Closing The Gap

How AOC and other congresswomen buy business wardrobes on a budget, from thrift shopping to CVS makeup

UNITED STATES - APRIL 23: Rep. Alexandria Ocasio-Cortez, D-N.Y., wears a face mask as she walks down the House steps of the U.S. Capitol before the House vote on the $483.4 billion economic relief package on Thursday, April 23, 2020.(Photo By Bill Clark/CQ-Roll Call, Inc via Getty Images)
Bill Clark | CQ-Roll Call, Inc. | Getty Images

Running for public office can be expensive. Not only do you have to worry about funding a campaign, and paying for staff, but you also have to worry about your appearance. In fact, research shows that for women candidates, wardrobe, makeup and overall style play a huge role in how they're perceived by voters.

Cori Bush, Missouri's first Black congresswoman, recently took to Twitter to discuss how costly it is to shop for a new wardrobe as a newly-elected official.

"The reality of being a regular person going to Congress is that it's really expensive to get the business clothes I need for the Hill," she said. "So I'm going thrift shopping tomorrow." Bush, who is a nurse and activist, will make an annual salary of $174,000 as a congresswoman, according to the Congressional Research Services. But, that salary won't go into effect until she officially takes office in January 2021.

After asking her more than 300,000 Twitter followers if she should do a fashion show showing off the thrift store items she purchased, Bush received retweets and responses from supporters and other congresswomen who shared tips on how they built up their professional wardrobes while still staying on a budget.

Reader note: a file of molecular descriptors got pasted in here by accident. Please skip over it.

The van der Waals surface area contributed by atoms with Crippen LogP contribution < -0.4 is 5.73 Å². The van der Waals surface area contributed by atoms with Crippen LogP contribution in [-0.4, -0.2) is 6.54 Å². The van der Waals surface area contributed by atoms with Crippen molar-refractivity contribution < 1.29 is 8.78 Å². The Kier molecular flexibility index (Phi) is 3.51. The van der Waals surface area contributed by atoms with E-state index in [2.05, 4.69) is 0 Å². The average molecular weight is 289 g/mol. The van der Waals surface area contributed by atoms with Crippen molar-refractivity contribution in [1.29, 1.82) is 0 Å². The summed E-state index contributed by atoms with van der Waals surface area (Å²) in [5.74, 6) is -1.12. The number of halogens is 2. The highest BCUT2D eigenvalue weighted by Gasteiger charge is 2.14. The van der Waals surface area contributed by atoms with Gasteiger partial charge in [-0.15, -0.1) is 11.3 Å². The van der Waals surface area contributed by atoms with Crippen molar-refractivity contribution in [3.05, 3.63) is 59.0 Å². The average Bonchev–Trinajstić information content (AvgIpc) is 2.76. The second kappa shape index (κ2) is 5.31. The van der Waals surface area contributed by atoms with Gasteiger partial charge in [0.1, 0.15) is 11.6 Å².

Rep. Alexandria Ocasio-Cortez says that in addition to thrift shopping, she also does "second hand online" shopping to help her buy clothes that would normally be out of her budget.

Rep. Ayanna Pressley chimed in with a few affordable makeup tips saying, "Cori Bush, for all those media hits, don't sleep on the lashes or HD make up products at CVS."

Rep. Rashida Tlaib also shared a secret, saying that in addition to thrift shopping, she still wears some of her maternity clothes under her blazer.

And Rep. Jahana Hayes chimed in with additional support telling Bush to not overthink it, adding "When people used to tell me what I needed for a Congressional wardrobe, my response was, 'I'm a Congresswoman—if I wear it, it's Congressional.'"

After seeing so many congresswomen discuss the many different ways they go about building their wardrobe, online clothing service Rent the Runway tweeted they're "proud to power so many congresswomen and congresswomen-elect with an endless closet," reminding the women that they can borrow designer clothing from their site at an affordable price.

Earlier this year, clothing company M.M. LaFleur stepped up to the plate to help alleviate the financial burden that so many elected women face when it comes to buying a new wardrobe. Launching their new initiative called #ReadytoRun in February, M.M. LaFleur pledged to lend clothes to any woman running for public office, whether on the local level or national level, for free. So far, the company says it has provided 275 female candidates with free new clothing. Of those 275 candidates, M.M. LaFleur says 183 of them made it past the primaries and saw their names on the ballot in the Nov. 3 election.

"We never purport that clothes help move the needle on female representation," CEO Sarah LaFleur said in her letter to customers in February, "but we want to do our part to make things a tiny bit easier."

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